Canadians, for example, have the right to strike. The idea is to cause the company they are unhappy with enough trouble to bring it to the table to negotiate.
Yes, absolutely, the company is in an uncomfortable situation. Come to think of it, the word blackmail is not really inappropriate.
Yet, this tactic is legal: the strikers, more often than not, have no other way to bring the other side to their senses.
The parallel with the bridges is obvious.
The Emergency Act, passed in 1988 to replace the War Measures Act used by current prime minister’s father in 1970, lay dormant since it had become law.
Pro-Palestinian mobs, many associated with a host of organisations recognised worldwide as terrorist, have been harassing Canadian Jews with increased violence: they knew they would get away with it under Justin Trudeau.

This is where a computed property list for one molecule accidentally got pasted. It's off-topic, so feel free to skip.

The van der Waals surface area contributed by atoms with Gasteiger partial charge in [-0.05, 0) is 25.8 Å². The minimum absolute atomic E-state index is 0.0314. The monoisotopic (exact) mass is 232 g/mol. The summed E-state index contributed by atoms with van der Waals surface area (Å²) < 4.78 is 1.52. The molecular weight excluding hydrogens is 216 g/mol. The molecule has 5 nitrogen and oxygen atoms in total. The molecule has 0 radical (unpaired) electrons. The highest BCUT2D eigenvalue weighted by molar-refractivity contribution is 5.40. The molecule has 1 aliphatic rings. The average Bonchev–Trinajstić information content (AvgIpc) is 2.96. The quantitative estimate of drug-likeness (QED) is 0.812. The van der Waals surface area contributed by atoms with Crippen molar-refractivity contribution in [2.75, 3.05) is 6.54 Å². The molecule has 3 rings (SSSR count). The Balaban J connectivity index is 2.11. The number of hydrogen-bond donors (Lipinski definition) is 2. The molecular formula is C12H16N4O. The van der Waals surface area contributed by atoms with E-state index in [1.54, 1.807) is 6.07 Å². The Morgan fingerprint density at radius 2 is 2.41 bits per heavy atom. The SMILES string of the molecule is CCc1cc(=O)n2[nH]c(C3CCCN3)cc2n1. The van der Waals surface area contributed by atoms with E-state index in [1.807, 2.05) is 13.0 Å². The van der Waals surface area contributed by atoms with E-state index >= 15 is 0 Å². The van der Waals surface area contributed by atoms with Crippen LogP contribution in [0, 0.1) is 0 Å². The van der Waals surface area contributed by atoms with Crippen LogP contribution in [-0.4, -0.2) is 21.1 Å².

Enacting punishments like up to five years behind bars for peaceful disagreement with him and all he stands for, Trudeau has joined the putrid, stinking and corrupt ranks of criminals such as Vladimir Lenin, Josif Stalin, Adolf Hitler and Benito Mussolini (to name but those still in fresh memory).
Ordering private banks to freeze the accounts of protesting Canadians, including those who have been trying to show their support through donations, and all that without a sign of a court order, Trudeau has shown for the rest of the world to see what the so-called Great Reset is going to be all about.
Yes: Justin Trudeau (and his right hand Chrystia Freeland) are in the pocket of Klaus Schwab, the founder and undisputed boss of the World Economic Forum. The originally lowly German engineer who calls his idea of the 4th industrial revolution Great Reset, has said so publicly and for the record.
Not to be outdone, Trudeau himself has been speaking of the Great Reset in glowing terms. American economist Martin Armstrong who has obviously read Schwab’s bestseller calls it feudalistic socialism.
That’s what Justin Trudeau has been trying to force Canada to become.
And he’s got the United Nations’ ear.